EPA Recommendations and Reports on Cell Phones, Radiofrequency and Electromagnetic Fields
What Does the EPA State About the Safety of Cell Phones and Wireless Technology?
EPA Analysis and Reports on Cell Phones, Radiofrequency and Electromagnetic Fields
This page contains a list of recommendations, reports and letters by the EPA on electromagnetic radiation.
- The EPA repeatedly has stated that FCC limits are not protective of non-thermal effects, nor effects of long term exposure.
- The EPA has repeatedly outlined safety concerns with current outdated limits and called for more protective limits.
- The EPA has was drafting safety limits for the public that considered long term exposure and non thermal effects. The safety limits never saw the light of day.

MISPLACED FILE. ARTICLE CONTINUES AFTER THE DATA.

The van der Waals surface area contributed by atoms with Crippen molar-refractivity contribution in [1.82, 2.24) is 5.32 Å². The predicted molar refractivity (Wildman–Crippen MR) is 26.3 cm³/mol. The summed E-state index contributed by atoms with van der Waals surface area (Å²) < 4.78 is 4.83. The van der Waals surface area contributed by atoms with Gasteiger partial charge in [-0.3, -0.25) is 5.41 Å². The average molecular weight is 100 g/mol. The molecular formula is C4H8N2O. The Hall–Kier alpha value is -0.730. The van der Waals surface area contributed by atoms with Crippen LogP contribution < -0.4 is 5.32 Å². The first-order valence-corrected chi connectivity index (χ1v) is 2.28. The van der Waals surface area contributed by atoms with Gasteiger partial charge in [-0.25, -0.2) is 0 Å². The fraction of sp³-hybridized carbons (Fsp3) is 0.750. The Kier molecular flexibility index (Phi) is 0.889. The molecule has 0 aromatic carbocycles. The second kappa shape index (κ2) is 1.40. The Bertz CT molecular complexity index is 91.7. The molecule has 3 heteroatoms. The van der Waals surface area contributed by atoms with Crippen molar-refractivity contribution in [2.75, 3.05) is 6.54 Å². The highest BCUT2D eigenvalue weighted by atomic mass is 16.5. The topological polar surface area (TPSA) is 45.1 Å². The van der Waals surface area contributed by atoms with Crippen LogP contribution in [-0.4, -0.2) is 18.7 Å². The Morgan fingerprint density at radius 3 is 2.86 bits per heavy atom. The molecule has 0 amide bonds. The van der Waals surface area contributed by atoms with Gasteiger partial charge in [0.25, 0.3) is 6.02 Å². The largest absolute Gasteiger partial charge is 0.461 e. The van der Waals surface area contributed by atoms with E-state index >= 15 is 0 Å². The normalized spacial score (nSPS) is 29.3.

- The EPA had a well funded division researching the human health risks from EMFs. The work was defunded and research was all but halted.
- The defunding of the EPA meant that the USA has never developed safety standards for human exposure. Read a 2005 news story about the decreased funding to the EPA.
- A 1990 EPA report was drafted in which the EPA expert team recommended that power-frequency EMFs should be classified as “probable human carcinogens” and that RF/MW radiation be considered a “possible human carcinogen. This report was shelved and never released as a final.
- Instead of developing safety standards based on carefully planned independent scientific research, the US adopted radiation limits prepared by industry lead groups. For example, the Chair of the IEEE group was Chief Motorola Scientist. Documents pre 1996 clearly show that the EPA was in the process of developing science based safety standards when funding was abruptly removed.